Drama follows both men. When Daly took over the Clare managerial post in 2002, he presided over a 19-point lesson at the hands of Waterford that carried loud echoes of the 1993 punishment at the hands of Tipperary. But under Daly, Clare recovered and reached successive All-Ireland semi-finals, in 2005 and 2006. By the time he stepped down, Clare were once again a significant force.

The task for Fitzgerald has been similar: when he took over the job last year, he estimated Clare were lagging in the bottom of the top 10 teams and saw his primary task as helping the team to push further up the table.

The league did much to create a sense of momentum in confidence but the defeat in the Munster championship leaves Fitzgerald with his first make-or-break situation.

The likelihood of meeting Dublin was always alive but in the Clare camp, the drama of the sideline reunion between the former team-mates has not been an issue.

“No, there has been nothing about Anthony and Davy among ourselves. Regarding us, we were very disappointed when we were beaten by Waterford but we felt that we played fairly well and there were things to improve on,” Mike Deegan says.

“So that was important to us regardless of who we got. There was always a chance that it would be Dublin but there has been no talk about it.”

Deegan readily concedes that Daly’s knowledge of Clare hurling gives Dublin an edge.

“I think so. I know Anthony says that he wouldn’t have that much knowledge but I can assure you that he knows Clare hurling well and he would have kept a special eye on guys and may know their weaknesses too. So he has that edge there. We know Dublin hurlers from what we have seen but we wouldn’t have that kind of knowledge.”

But it is the residual hurt caused by the utter capitulation against Kilkenny that is of greater concern to Clare people. McNamara was among the interested neutrals at that Leinster semi-final and, like everyone else, was completely mystified by Dublin’s failure to perform.

It makes the Dublin team a more dangerous proposition because they will still smarting from that experience and McNamara knows Daly won’t be shy about letting the panel know that they have an obligation to atone for it. After the optimism of last year, a defeat in Ennis would render Daly’s second season a crashing disappointment.

“It certainly makes it more complicated from a pundit’s view in terms of who will win it. It is most unusual – if Dublin play like that again, they won’t beat Clare; if they play as they did last year, they have a huge chance.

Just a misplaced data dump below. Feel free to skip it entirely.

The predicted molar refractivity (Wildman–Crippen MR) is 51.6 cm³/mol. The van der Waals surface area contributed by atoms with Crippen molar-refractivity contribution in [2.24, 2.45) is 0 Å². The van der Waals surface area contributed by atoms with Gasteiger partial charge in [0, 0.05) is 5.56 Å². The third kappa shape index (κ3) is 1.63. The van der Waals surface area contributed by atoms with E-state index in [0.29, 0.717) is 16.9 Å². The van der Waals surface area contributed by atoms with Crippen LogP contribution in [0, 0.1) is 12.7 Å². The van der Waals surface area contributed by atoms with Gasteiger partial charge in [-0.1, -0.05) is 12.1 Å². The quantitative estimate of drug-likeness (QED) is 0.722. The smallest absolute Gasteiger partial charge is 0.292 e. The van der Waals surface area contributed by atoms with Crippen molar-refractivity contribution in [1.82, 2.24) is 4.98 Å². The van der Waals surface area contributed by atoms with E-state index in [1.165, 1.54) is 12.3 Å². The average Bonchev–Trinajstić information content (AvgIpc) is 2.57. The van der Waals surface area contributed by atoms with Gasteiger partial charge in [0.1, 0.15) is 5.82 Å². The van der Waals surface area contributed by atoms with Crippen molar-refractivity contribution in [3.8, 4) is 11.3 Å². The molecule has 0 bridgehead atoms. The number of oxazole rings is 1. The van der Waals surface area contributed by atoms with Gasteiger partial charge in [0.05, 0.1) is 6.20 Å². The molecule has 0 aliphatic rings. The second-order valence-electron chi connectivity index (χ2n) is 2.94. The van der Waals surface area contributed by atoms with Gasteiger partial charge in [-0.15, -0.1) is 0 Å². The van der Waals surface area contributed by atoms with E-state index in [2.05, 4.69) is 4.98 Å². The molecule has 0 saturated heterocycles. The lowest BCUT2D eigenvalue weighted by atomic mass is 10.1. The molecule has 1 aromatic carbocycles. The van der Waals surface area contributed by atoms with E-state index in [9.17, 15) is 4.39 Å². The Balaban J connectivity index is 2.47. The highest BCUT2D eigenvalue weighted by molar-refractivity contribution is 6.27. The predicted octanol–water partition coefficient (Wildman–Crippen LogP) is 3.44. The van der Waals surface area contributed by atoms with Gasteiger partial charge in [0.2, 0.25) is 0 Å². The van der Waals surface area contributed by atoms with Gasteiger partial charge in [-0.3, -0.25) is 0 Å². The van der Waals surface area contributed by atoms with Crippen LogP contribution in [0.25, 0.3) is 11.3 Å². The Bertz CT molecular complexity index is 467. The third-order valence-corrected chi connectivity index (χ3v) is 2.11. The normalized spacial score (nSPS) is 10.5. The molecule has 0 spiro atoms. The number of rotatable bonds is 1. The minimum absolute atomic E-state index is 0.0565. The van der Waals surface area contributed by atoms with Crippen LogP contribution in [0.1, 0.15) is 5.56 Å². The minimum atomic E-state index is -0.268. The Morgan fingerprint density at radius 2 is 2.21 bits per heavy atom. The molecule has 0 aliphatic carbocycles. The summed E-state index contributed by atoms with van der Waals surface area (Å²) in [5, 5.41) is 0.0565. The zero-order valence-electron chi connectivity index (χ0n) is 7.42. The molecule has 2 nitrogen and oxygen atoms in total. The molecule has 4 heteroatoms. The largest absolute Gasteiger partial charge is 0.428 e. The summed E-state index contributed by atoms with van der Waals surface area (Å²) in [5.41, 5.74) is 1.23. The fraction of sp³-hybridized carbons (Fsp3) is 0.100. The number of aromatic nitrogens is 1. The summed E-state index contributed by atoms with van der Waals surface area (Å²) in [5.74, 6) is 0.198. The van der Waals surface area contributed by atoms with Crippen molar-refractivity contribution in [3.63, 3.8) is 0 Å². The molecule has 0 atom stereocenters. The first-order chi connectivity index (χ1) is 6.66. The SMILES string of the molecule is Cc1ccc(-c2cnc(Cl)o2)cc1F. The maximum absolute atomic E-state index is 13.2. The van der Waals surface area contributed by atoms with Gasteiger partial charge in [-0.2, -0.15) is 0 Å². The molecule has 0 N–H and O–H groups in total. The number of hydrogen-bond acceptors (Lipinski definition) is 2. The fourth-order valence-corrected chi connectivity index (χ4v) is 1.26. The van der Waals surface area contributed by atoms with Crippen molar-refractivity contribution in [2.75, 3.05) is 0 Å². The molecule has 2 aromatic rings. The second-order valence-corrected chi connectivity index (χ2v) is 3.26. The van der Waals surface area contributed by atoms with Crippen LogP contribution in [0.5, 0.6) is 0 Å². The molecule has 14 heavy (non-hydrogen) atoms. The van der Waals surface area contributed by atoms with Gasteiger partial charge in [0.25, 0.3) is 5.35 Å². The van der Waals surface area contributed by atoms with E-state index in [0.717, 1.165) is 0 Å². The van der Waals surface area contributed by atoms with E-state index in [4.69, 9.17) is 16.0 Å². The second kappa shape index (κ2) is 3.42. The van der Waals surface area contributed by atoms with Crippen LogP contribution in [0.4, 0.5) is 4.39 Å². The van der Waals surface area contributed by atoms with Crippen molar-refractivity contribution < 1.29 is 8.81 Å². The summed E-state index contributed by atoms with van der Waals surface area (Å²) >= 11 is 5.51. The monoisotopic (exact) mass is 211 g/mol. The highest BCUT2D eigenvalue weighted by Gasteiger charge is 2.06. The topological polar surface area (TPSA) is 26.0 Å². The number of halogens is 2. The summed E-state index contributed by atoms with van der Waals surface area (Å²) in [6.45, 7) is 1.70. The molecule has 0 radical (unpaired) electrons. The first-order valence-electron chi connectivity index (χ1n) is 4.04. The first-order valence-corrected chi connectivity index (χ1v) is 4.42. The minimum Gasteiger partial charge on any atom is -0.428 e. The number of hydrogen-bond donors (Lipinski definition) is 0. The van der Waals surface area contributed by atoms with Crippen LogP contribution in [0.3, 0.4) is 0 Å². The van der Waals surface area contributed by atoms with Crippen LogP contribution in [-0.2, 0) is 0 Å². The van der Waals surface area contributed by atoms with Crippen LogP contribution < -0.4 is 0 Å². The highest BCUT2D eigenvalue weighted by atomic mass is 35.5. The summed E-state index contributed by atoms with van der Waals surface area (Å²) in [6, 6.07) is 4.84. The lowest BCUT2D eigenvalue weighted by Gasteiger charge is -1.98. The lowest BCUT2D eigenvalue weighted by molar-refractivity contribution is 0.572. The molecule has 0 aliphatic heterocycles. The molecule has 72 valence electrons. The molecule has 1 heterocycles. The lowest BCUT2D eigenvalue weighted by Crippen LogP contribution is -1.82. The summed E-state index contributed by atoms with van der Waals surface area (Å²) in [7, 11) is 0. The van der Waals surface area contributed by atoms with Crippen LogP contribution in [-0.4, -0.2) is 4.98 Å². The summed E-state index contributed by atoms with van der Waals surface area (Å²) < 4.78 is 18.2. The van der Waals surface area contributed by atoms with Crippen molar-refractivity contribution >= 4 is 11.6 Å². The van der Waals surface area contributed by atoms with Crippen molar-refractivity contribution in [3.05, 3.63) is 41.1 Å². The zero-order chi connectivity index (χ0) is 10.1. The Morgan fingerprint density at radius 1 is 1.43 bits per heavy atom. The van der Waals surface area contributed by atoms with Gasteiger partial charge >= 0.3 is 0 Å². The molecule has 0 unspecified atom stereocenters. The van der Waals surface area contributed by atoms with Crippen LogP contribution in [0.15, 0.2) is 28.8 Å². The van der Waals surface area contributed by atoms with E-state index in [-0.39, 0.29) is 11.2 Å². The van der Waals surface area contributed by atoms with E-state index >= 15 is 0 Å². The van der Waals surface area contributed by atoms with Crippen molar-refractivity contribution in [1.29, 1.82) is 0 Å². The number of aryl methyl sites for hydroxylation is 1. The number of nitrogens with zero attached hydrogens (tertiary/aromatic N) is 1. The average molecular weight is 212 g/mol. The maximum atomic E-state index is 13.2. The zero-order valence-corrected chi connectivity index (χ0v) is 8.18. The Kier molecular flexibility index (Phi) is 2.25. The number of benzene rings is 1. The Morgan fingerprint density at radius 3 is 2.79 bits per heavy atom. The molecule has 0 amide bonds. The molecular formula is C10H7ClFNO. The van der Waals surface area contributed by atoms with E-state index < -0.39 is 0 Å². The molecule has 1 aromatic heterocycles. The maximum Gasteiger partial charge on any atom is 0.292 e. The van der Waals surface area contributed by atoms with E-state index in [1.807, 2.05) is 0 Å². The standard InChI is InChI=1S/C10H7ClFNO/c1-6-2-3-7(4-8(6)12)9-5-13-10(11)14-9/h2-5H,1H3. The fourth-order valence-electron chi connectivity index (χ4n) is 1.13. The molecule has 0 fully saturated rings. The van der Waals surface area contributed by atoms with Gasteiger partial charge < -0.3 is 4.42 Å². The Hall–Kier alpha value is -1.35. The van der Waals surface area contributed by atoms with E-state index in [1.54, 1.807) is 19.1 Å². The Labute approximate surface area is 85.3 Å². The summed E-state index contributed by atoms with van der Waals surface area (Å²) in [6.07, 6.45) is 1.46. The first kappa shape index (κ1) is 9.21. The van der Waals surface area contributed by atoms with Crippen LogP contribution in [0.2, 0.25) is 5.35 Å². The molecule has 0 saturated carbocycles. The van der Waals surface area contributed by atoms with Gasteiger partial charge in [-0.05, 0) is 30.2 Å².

“There will be a big loser on Saturday evening. Maybe not a massive winner but to go out at this stage would be a serious disappointment. This one is so difficult to predict. The team that can raise it will win it. Clare need to finish better than they did the last day and Dublin need to start better.

“The season is gone after a lot of hype and expectation in both camps. Daly made the hype himself last year with what was a big step for Dublin. And there was big expectation here when Davy came in. So one of them is going to lose out. These are teams who would have ambitions to be there at the latter stages of the All-Ireland season and not to be there will be a huge blow for one of those teams.”

Instructing the Clare players on how to deal with Dublin’s need to put their world to rights becomes a key factor for Fitzgerald. “Look, we know the huge effort they have put in and they won’t want that to go to waste,” Deegan says.

“I am sure the players and management were probably embarrassed by what happened and they are going to want to put that right.”

Both Fitzgerald and Daly would be quick to point out that the once the whistle goes, the game will be decided between the lines. But since their warring days in Clare colours, both men have left fingerprints in the way that many big summer games have been shaped.

McNamara expects the approach of both teams to be dictated by the way both men approach the game. He isn’t expecting one of those furious summer evening games where goals fly and anything goes.

“Neither man is that kind of manager. I would expect the game will stay measured and controlled. I’d be surprised if there were rash challenges and that. They will be playing to a plan. They analyse games and work on the opposition. So I would think that it will be measured. But full-blooded too.”

“There will be a big loser on Saturday evening. Maybe not a massive winner but to go out at this stage would be a serious disappointment. This one is so difficult to predict. The team that can raise it will win it